Hiroshima and Nagasaki, 1945
Overkill, Assured Destruction, and the Search for Nuclear Alternatives: U.S. Nuclear Forces During the Cold WarMay 22, 2020 | Briefing Book br>
Washington, D.C., May 22, 2020 – Seventy-five years after the bombings of Hiroshima and Nagasaki marked the start of the atomic era, questions about the value, danger, and morality of nuclear weapons continue to present a huge challenge for politicians, military strategists, and ordinary citizens.
Aug 4, 2015 | Briefing Book br>
August 4, 2015- A few months after the atomic bombings of Hiroshima and Nagasaki, General Dwight D. Eisenhower commented during a social occasion “how he had hoped that the war might have ended without our having to use the atomic bomb.” This virtually unknown evidence from the diary of Robert P. Meiklejohn, an assistant to Ambassador W. Averell Harriman, published for the first time today by the National Security Archive, confirms that the future President Eisenhower had early misgivings about the first use of atomic weapons by the United States. General George C.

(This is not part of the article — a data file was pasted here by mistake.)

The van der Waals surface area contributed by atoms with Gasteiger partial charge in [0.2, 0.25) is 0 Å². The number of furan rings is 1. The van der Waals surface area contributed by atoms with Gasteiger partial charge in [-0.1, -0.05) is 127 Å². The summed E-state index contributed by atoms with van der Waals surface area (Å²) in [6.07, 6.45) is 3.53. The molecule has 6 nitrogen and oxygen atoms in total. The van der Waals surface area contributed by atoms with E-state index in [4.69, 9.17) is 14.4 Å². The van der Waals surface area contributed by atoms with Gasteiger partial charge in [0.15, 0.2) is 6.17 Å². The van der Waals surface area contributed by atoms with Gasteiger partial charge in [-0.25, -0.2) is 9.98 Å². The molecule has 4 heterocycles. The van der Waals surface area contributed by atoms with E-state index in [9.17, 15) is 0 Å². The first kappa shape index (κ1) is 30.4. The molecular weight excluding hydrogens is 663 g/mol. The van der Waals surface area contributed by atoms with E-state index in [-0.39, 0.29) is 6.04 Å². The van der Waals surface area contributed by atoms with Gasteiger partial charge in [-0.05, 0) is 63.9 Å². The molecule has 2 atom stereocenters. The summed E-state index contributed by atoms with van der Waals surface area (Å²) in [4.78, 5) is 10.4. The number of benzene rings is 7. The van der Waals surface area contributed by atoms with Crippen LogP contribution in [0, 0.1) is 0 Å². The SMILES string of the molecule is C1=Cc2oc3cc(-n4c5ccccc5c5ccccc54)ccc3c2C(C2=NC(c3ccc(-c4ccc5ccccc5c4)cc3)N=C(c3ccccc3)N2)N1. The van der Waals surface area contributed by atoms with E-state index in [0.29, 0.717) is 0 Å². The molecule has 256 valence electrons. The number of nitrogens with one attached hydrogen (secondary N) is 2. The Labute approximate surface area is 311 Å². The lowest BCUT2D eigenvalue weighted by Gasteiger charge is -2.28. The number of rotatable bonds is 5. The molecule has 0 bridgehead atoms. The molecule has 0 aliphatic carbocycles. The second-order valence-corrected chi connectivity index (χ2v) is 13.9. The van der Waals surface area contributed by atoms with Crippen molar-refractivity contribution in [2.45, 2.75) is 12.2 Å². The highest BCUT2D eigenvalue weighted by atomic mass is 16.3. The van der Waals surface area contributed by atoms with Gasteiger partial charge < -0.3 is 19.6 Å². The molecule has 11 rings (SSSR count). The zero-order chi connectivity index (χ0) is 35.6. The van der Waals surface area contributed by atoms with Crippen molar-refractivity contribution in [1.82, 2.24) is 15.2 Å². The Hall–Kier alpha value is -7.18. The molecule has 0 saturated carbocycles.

Aug 5, 2005 | Briefing Book br>
Washington, D.C., August 5, 2005 - Sixty years ago this month, the United States dropped atomic bombs on Hiroshima and Nagasaki, the Soviet Union declared war on Japan, and the Japanese government surrendered to the United States and its allies. The nuclear age had truly begun with the first military use of atomic weapons. With the material that follows, the National Security Archive publishes the most comprehensive on-line collection to date of declassified U.S. government documents on the atomic bomb and the end of the war in the Pacific.